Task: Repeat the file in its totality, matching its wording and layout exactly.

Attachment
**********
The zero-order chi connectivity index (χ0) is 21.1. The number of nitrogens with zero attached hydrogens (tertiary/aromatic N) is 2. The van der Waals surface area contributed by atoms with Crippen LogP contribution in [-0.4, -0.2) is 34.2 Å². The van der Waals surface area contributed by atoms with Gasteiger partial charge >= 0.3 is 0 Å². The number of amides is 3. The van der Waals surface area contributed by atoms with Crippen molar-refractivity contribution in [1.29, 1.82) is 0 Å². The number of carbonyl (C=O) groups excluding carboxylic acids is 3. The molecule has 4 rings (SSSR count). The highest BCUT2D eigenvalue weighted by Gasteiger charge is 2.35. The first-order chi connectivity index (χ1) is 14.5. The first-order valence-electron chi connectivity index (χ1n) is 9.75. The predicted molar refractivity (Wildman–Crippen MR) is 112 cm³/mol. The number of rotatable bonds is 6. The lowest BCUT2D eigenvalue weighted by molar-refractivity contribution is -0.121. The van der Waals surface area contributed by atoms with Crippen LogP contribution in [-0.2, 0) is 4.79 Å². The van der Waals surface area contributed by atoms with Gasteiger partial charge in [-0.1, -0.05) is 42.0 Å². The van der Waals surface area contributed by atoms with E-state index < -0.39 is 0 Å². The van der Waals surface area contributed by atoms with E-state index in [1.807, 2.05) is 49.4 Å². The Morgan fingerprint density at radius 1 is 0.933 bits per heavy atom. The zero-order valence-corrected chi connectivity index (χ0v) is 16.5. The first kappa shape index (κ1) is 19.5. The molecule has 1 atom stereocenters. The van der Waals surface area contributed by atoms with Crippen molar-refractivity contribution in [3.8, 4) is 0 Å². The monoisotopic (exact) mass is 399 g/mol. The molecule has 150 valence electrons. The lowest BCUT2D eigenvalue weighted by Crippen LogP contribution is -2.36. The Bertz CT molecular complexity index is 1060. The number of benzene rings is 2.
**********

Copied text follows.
The zero-order chi connectivity index (χ0) is 21.1. The number of nitrogens with zero attached hydrogens (tertiary/aromatic N) is 2. The van der Waals surface area contributed by atoms with Crippen LogP contribution in [-0.4, -0.2) is 34.2 Å². The van der Waals surface area contributed by atoms with Gasteiger partial charge >= 0.3 is 0 Å². The number of amides is 3. The van der Waals surface area contributed by atoms with Crippen molar-refractivity contribution in [1.29, 1.82) is 0 Å². The number of carbonyl (C=O) groups excluding carboxylic acids is 3. The molecule has 4 rings (SSSR count). The highest BCUT2D eigenvalue weighted by Gasteiger charge is 2.35. The first-order chi connectivity index (χ1) is 14.5. The first-order valence-electron chi connectivity index (χ1n) is 9.75. The predicted molar refractivity (Wildman–Crippen MR) is 112 cm³/mol. The number of rotatable bonds is 6. The lowest BCUT2D eigenvalue weighted by molar-refractivity contribution is -0.121. The van der Waals surface area contributed by atoms with Crippen LogP contribution in [-0.2, 0) is 4.79 Å². The van der Waals surface area contributed by atoms with Gasteiger partial charge in [-0.1, -0.05) is 42.0 Å². The van der Waals surface area contributed by atoms with E-state index < -0.39 is 0 Å². The van der Waals surface area contributed by atoms with E-state index in [1.807, 2.05) is 49.4 Å². The Morgan fingerprint density at radius 1 is 0.933 bits per heavy atom. The zero-order valence-corrected chi connectivity index (χ0v) is 16.5. The first kappa shape index (κ1) is 19.5. The molecule has 1 atom stereocenters. The van der Waals surface area contributed by atoms with Crippen molar-refractivity contribution in [3.8, 4) is 0 Å². The monoisotopic (exact) mass is 399 g/mol. The molecule has 150 valence electrons. The lowest BCUT2D eigenvalue weighted by Crippen LogP contribution is -2.36. The Bertz CT molecular complexity index is 1060. The number of benzene rings is 2.